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Marriage in Sense and Sensibility Essay


We have all heard the axiom Follow your heart, but in reality, this is not a simple procedure. In Jane Austens novel Sense and Sensibility, she addresses the emotional restrictions placed on society women in the early 19th century. Marianne and Elinor, as metaphorical embodiments of a persons mental state versus their outward appearance, struggle with these restrictions throughout the novel. Marianne, the youngest and most vulnerable sister, represents ones feelings, as she is impulsive and honest. Her sister Elinor, however, is proper and sensible, and is always poised, polite, and emotionally restrained. Sense and Sensibility effectively explores the superficial pretenses that are expected to be put forward, no matter how one feels inside.

Regardless of how they feel, marriage is not a choice for Marianne and Elinor, but a requirement, and they must sacrifice the feelings of romantic love for that of social politics. Men can choose more freely when and who they marry, but even for wealthy high-society women, marriage is necessary to secure their social and financial stability for the future. In fact, Mrs. Dashwood, the ladies mother, is anxious to marry them off when their financial situation slips. So, when Edward Ferrars, a man who is neither attractive nor intriguing in personality, but who has large inheritance coming his way could possibly be interested in Elinor, No sooner did she perceive any symptom of love in his behaviour to Elinor, that she considered their serious attachment as certain, and looked forward to their marriage as rapidly approaching. (15) On the other hand, when Marianne meets Willoughby, she falls madly in love. However, Elinor, as much as she wants her sister to be happy, has apprehensions to allowing her sister to have feelings for him. She says, She could easily conceive that marriage might not be immediately in their power; for although Willoughby was independent, there was no reason to believe him rich. (54) Love must be seen as less important than social opportunism, a very troubling situation.

The struggle to maintain their wealth, or at least the image that they are wealthy, is of much concern. When Marianne and Elinors father dies, all the money is left to their brother John, and the girls are forced to retire to a country cottage. Their sister-in-law, Fanny, feels very threatened by the womens presence in her household, and feels that to take three thousand pounds from the fortune of their dear little boy, would be impoverishing him to the most dreadful degree. (9) while she knows that the women will be socially destitute without the money promised to them in their fathers will. However, Fanny easily sways her husband, John, who cuts their inheritance in half, saying Five hundred pounds would be a prodigious increase to their fortunes! (10) . John is fully aware of the implications of his actions; his sisters and step-mother will be thrown from the lap of luxury into a life of scrambling to make ends meet.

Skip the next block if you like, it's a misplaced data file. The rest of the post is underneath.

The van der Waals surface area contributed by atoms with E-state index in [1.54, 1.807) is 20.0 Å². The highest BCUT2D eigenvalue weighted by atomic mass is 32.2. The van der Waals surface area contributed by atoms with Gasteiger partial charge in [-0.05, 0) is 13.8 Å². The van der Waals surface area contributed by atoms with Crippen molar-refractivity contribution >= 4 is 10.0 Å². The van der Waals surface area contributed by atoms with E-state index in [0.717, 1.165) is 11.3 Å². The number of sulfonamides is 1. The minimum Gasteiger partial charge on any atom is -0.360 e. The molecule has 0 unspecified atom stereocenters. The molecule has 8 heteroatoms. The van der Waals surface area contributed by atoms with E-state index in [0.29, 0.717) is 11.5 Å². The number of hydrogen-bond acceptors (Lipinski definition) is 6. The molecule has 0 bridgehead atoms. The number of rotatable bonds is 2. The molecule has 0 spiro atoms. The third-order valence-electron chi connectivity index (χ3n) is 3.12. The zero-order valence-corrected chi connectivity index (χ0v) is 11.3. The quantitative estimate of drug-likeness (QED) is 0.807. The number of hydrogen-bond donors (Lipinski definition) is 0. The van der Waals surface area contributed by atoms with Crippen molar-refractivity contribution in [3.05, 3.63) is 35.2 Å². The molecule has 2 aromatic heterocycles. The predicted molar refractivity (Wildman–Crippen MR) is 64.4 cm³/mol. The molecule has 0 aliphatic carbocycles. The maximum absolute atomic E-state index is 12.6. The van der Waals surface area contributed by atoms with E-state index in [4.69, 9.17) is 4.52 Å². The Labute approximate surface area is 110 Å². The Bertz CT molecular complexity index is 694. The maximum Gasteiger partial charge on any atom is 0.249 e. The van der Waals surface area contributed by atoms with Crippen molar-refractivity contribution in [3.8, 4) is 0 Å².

Because women in the 19th century did not work or go to school, their lives were almost entirely social, which drove many of the women to grow jealous of one anothers material or social prosperity, often resorting to petty insults. This is very much the case. Fanny, the womens sister-in-law, was never easy till she knew the price of every part of Mariannes dress (175) so as not to be outdone in her social circle. In a social gathering, it is remarked to Mariannes eventual husband Colonel Brandon that you would not think it perhaps, but Marianne was remarkably handsome a few months ago; quite as handsome as Elinor. Now you see it is all gone. (168)

A concept often referred to in Sense and Sensibility is that of propriety, where the refined social moves of the women can make or break their standing. Without their generous neighbors the ladies Dashwood would be completely impoverished. Therefore, Elinor must restrain her sisters emotions and her mothers desperation to keep their social reputation intact. Marianne was silent; it was impossible for her to say what she did not feel, however trivial the occasion; and upon Elinor therefore the whole task of telling lies when politeness required it, always fell (89) One moment that stands out is that of Elinor, when she is rejected by Edward, the man she assumed she was going to marry. She is unimaginably hurt and angry, but knows that to offend him is to offend a family that plays a key role in her status, so resolving to regulate her behavior to him by the past rather than the present, she avoided every appearance of resentment or displeasure, and treated him as she thought he ought to be treated from the family connection (66) This kind of false appearances is virtually nonexistent now, when it is acceptable for women to show their emotions, especially in response to the desertion of a loved one, however in Jane Austens era it was perfectly normal to have to hide how you feel simply because of the social impact it might have, not only on you but on your family .

Society makes people change. In Sense and Sensibility, Jane Austen cries out against the false appearances that are so often put forward in society. Whether its in response to marriage, inheritance, jealousy or simply decorum, ones audience can

drastically influence how they act in contrast with how they feel. The novel explains how false appearances are a constant part of the world around us, and it is not only encouraged but expected.

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